“That’s what we’re here for,” Chuy said. “To help.”

“And to fix antiques and fingernails,” Joe said, laughing. “I wish I didn’t love old furniture, and you didn’t love decorating women. I wish we were both accountants or bounty hunters. Something less predictable.”

“As long as we’re happy. And we take care of each other,” Chuy said, much more seriously.

“I try to take care of you,” Joe said, turning to take Chuy in his arms. “How’m I doing?”

“Pretty good,” Chuy said, and it was the last time he said anything sensible for a while.

As before, this is as graphic as it gets.

So, absences from last time: Bobo and Lem are almost nonexistent, and Fiji’s role is dramatically reduced. This story isn’t about them. Additions: the hotel people. The old hotel in Midnight is renovated and reopened, but it seems to have some shady ulterior purpose that hasn’t been revealed yet. I’m expecting to learn more in Book 3. The hotel has some long-term guests, retirees who don’t quite need assisted living yet. One of them keeps wandering off, so his grandson comes to help take care of him. You might remember Barry the Bellboy from True Blood Season 2 – here he is, briefly reminiscing with Manfred over their mutual acquaintance Sookie Stackhouse. The suspiciousness of the hotel seems to extend to Madonna and Teacher, the chef and the handyman. In the first book they seemed to fit right in, but over time it’s become clear that they don’t really belong with the other Midnighters. Something else to explore in the next book. The other new addition is Diederik. His father drops him with the Rev, even though the Rev hardly seems like the person to raise a child. Silent and brooding, constantly tending the pet cemetery and the church that no one seems to attend. Diederik isn’t the average kid, though – he grows fifteen years in as many days. And then, at the full moon, it’s revealed that he and the Rev are both weretigers. I do not understand why Harris wants to populate Louisiana and Texas with tigers. They are not a native species in this part of North America. But they’re here, creating the potential for trouble if people aren’t smart enough to stay indoors at night.

And, the murder mystery. In an early chapter, Manfred is helping a woman contact her dead husband when the husband reaches through him and takes her off to the next life. Manfred is accused of murder and of stealing her jewels, so the trick is not to discover the murderer but to see if they can prove he didn’t do it. It’s all revealed in the end, of course, but there are so many distractions from the jewel thief plot that I nearly forgot about it. This book is less carefully plotted than the first, and like the second book in most trilogies, it opens loops that don’t get closed. There are things still to learn.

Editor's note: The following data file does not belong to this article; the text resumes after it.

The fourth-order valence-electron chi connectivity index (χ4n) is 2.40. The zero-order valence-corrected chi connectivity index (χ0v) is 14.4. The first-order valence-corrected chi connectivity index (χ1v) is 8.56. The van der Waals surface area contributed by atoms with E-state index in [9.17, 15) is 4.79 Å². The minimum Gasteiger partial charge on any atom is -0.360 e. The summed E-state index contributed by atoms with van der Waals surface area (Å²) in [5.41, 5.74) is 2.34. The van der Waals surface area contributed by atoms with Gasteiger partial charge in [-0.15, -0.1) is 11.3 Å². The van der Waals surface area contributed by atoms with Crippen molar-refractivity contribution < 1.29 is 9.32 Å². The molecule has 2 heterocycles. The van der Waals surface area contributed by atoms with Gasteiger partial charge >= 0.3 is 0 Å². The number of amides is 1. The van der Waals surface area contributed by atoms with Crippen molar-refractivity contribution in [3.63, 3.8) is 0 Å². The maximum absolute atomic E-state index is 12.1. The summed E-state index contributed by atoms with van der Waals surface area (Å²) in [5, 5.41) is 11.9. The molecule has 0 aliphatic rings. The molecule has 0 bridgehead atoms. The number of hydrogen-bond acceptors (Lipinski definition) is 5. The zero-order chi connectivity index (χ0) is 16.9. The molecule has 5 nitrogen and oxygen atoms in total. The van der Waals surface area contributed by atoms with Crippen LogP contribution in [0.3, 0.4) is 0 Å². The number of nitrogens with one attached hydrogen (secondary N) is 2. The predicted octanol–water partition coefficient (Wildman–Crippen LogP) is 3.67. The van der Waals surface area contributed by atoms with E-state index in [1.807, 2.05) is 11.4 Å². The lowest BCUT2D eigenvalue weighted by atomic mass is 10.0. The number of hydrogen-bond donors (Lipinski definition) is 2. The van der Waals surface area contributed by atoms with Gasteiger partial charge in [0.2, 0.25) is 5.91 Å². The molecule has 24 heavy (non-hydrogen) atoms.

So I’ve moved into an old house, one that has room for New Guy to live in when he finds a job down here. Getting a job does need to happen first – I don’t make enough money to support him. He’s always had a higher income than I have, but I find that the greater the income, the greater the expenses incurred. There are very few Americans who are really comfortable with having any money left over at the end of the month. I grew up in an old house and I’ve lived in a few before this, but I didn’t expect the lack of upstairs water pressure. There’s only one bathing facility, and it’s upstairs. I tried taking showers for the first week, but the pressure isn’t strong enough to get my hair feeling clean. I’ve switched to tub baths, and in reading this book I realized that it takes a good four or five chapters to get the tub full. If I were in a rush, I’d find this very irritating.

0816181604

The house hasn’t been lived in for a year or so, and a while back the owner decided to paint the windows. The neighbors didn’t like the newspaper taped up to keep the glass clean, so he’s kept it up to spite them. It makes the house look abandoned, or haunted, or maybe both. I haven’t seen evidence of haunting yet, so I’ll assume if there are any ghosts that they like me. There are nut trees in the yard, and they keep dropping the nuts onto the house, and the driveway, and my car, and every other hard surface in the area. If I keep hearing random bangs after the nuts have all fallen, then I’ll think about haunting. In general, I feel good here, when I’m not having anxiety attacks about school. Transitioning back into studenthood is not as comfortable as one might imagine. I’ve lost my study skills; I have to access the self-knowledge that studying requires, which is different from the types of knowledge I’ve needed as a teacher. And I have to admit that information about me is different than it was; I don’t have the same brain I did thirteen years ago when I started grad school the first time, or twenty years ago when I started undergrad. Well, technically I do have the same brain, because neurons don’t die off and get replaced periodically the way other cells do, but it’s not operating at those levels of efficiency.